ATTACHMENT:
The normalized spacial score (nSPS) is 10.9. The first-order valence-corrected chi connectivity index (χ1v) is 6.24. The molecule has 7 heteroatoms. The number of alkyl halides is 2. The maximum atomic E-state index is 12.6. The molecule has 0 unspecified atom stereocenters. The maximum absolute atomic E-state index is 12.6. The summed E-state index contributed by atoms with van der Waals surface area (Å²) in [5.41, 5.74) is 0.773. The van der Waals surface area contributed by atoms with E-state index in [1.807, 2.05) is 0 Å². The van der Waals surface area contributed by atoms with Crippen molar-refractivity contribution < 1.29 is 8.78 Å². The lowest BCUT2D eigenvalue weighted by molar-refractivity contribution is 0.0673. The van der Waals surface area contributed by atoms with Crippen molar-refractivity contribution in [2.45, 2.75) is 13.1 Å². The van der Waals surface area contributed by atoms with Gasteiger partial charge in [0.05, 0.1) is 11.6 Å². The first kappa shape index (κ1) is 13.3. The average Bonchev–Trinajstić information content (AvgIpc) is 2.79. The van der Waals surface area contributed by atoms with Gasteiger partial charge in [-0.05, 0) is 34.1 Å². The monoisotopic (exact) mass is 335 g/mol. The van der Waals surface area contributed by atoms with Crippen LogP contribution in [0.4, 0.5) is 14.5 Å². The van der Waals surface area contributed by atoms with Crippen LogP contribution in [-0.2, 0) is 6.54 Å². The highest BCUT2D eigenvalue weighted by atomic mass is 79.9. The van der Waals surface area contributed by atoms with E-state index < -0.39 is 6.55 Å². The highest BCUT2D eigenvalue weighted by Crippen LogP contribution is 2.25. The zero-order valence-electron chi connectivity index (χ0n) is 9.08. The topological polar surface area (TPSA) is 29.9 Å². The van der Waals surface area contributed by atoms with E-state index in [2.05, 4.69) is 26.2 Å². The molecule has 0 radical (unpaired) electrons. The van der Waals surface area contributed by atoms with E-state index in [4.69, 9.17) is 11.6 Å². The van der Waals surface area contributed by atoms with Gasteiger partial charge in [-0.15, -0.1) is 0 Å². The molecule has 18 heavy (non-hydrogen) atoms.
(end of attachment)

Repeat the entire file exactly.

The normalized spacial score (nSPS) is 10.9. The first-order valence-corrected chi connectivity index (χ1v) is 6.24. The molecule has 7 heteroatoms. The number of alkyl halides is 2. The maximum atomic E-state index is 12.6. The molecule has 0 unspecified atom stereocenters. The maximum absolute atomic E-state index is 12.6. The summed E-state index contributed by atoms with van der Waals surface area (Å²) in [5.41, 5.74) is 0.773. The van der Waals surface area contributed by atoms with E-state index in [1.807, 2.05) is 0 Å². The van der Waals surface area contributed by atoms with Crippen molar-refractivity contribution < 1.29 is 8.78 Å². The lowest BCUT2D eigenvalue weighted by molar-refractivity contribution is 0.0673. The van der Waals surface area contributed by atoms with Crippen molar-refractivity contribution in [2.45, 2.75) is 13.1 Å². The van der Waals surface area contributed by atoms with Gasteiger partial charge in [0.05, 0.1) is 11.6 Å². The first kappa shape index (κ1) is 13.3. The average Bonchev–Trinajstić information content (AvgIpc) is 2.79. The van der Waals surface area contributed by atoms with Gasteiger partial charge in [-0.05, 0) is 34.1 Å². The monoisotopic (exact) mass is 335 g/mol. The van der Waals surface area contributed by atoms with Crippen LogP contribution in [0.4, 0.5) is 14.5 Å². The van der Waals surface area contributed by atoms with Crippen LogP contribution in [-0.2, 0) is 6.54 Å². The highest BCUT2D eigenvalue weighted by atomic mass is 79.9. The van der Waals surface area contributed by atoms with E-state index < -0.39 is 6.55 Å². The highest BCUT2D eigenvalue weighted by Crippen LogP contribution is 2.25. The zero-order valence-electron chi connectivity index (χ0n) is 9.08. The topological polar surface area (TPSA) is 29.9 Å². The van der Waals surface area contributed by atoms with E-state index in [2.05, 4.69) is 26.2 Å². The molecule has 0 radical (unpaired) electrons. The van der Waals surface area contributed by atoms with E-state index in [4.69, 9.17) is 11.6 Å². The van der Waals surface area contributed by atoms with Gasteiger partial charge in [-0.15, -0.1) is 0 Å². The molecule has 18 heavy (non-hydrogen) atoms.